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July 18, 2016
Tagged in: Security & Safety

In the US a break-in happens every 15 seconds. Today I want to give you some tips that were shared with us that might help protect your tenant, your rental and save some money along the way.


When switching tenants make sure to do an inspection that looks at all the locks on windows, doors and other entrances into the home.  Check door hinges and peep holes to ensure they are working properly.  Replace locks on all exterior doors, so the tenant knows they are the only one with a key to their apartment.  Garage door locks should have the code changed for every tenant, so previous tenants don’t have the code on a new remote.  


Keep your properties illuminated and noisy when out. Motion-activated LED floodlights on the corners of the house help in lighting up dark areas and are low cost to operate. Landscaping lights can be cheap and easy way to keep your yard lit up and help in making it look like your tenants are home when they are not. Talk to your tenants about leaving a radio and light on when they are gone as this will give the appearance that someone is home. There are even some great dog barking channels if your tenants have Sonos, so a dog is randomly barking through the night - hint: not too loud for the neighbors.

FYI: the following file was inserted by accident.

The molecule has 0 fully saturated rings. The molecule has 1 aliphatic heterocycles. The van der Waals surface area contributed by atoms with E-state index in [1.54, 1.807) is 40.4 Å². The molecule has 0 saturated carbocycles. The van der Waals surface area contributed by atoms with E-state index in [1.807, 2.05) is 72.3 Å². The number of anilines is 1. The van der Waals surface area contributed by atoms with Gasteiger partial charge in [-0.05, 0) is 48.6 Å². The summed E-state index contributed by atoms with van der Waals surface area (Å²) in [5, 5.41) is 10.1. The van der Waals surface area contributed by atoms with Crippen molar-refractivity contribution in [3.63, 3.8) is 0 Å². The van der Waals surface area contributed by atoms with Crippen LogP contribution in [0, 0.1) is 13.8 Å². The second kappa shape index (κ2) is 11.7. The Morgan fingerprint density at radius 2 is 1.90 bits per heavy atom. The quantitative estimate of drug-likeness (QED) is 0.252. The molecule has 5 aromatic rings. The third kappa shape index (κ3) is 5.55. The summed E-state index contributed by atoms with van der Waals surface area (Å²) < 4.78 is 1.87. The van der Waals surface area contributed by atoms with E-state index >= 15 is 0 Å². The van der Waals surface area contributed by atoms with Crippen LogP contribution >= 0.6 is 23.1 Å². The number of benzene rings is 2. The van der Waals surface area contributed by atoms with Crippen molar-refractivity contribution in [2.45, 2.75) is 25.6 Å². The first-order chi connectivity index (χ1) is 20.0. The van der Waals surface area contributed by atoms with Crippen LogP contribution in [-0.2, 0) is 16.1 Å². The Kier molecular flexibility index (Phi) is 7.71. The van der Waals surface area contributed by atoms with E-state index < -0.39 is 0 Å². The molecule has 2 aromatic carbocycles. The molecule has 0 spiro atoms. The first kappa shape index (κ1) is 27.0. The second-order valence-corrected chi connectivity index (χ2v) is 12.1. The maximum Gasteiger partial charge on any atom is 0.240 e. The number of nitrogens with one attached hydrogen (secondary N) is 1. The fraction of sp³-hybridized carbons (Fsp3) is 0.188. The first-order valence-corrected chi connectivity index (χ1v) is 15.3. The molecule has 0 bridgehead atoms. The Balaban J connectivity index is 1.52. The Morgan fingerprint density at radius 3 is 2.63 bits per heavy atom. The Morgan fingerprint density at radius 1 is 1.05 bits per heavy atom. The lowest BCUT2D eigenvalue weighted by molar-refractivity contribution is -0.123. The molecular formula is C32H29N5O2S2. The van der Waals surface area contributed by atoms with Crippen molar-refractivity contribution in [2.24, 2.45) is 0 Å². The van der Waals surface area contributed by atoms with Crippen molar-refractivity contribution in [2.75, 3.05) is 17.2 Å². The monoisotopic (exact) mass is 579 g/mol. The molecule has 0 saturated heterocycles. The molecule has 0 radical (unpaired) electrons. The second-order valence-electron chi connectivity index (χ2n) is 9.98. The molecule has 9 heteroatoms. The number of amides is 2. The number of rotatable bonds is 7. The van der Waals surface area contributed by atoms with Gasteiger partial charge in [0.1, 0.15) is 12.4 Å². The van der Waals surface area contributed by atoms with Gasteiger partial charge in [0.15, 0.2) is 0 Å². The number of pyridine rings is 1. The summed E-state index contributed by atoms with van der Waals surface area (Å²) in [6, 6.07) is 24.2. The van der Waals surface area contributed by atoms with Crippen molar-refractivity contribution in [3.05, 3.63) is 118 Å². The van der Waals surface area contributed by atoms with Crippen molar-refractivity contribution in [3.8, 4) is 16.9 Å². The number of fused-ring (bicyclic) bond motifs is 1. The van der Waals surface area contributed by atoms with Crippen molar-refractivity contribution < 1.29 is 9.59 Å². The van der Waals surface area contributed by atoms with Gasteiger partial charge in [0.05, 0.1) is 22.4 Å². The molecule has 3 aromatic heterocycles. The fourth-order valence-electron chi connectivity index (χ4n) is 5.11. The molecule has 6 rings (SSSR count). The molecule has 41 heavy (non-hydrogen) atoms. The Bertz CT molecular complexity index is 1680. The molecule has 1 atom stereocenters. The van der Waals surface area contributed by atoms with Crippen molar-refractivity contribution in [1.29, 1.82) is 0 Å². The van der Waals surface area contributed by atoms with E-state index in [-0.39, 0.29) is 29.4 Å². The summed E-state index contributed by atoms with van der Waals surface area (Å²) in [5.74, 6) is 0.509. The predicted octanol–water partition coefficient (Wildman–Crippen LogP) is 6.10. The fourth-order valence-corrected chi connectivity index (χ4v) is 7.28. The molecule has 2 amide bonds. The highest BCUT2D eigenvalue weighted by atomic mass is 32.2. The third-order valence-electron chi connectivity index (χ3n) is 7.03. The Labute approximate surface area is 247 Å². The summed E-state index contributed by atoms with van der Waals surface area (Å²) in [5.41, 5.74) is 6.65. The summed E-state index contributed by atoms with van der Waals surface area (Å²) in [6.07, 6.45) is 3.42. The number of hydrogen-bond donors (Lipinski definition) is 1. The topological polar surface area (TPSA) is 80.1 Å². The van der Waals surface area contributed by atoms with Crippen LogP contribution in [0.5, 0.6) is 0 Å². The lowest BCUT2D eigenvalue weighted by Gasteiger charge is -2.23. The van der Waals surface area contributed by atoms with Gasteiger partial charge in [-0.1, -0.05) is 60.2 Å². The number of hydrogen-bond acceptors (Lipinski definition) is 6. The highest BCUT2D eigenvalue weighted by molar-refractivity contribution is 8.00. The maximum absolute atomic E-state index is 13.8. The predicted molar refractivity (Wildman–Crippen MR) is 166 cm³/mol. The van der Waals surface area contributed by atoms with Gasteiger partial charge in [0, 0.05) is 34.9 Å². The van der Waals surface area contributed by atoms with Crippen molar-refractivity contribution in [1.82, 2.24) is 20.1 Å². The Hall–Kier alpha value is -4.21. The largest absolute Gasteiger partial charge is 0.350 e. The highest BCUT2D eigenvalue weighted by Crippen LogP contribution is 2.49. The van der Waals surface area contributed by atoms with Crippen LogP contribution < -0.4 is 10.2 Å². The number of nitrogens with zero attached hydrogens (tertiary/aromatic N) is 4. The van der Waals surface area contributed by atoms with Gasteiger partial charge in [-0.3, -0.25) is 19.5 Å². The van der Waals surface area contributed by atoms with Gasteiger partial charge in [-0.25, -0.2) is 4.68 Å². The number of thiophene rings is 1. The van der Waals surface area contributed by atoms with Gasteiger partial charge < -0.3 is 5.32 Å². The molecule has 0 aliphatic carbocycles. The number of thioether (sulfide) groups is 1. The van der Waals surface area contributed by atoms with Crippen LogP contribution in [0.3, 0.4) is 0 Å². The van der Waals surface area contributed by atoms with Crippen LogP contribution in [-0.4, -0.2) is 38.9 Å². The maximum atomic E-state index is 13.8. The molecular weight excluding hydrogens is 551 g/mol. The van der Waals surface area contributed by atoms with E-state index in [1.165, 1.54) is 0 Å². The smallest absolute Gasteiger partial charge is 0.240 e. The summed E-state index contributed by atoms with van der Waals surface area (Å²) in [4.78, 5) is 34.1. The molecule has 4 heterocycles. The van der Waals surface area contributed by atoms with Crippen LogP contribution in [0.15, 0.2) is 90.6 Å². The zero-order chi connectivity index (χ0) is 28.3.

Don’t make it easy and keep honest people honest.  Talk to your tenants about locking their doors and windows.  Your doors and windows are the first point of entry and the most obvious place to enter.  In the event the someone does enter without permission it will most likely be through an open door or window. In fact, 30% of unwelcome visitors enter through a door or window of which was left unlocked.  It seems simple, but hard in practice.  Create a ritual for walking through the house to check all doors and windows before leaving and then it becomes second nature.  In fact if you have kids and do this before leaving they eventually start reminding you - if you forget:)  Also, don’t forget about the garage or back door.  


Most tenants don’t know that in the event of a break in the tenant is not covered under the landlord's insurance policy.  After such an event the tenant often feels the landlord cheated as they didn’t know they needed their own insurance.  Tenant’s do require their own insurance and landlords can help by requiring it at their rental.  Most renters insurance only runs between $10-15 month and can cover all of the tenants belongs inside the home in the event of a break-in, fire or more.  At the least landlords should inform the tenant that they are not covered and need to get their own insurance.  

Source: This article was published with permission from Tenant Cloud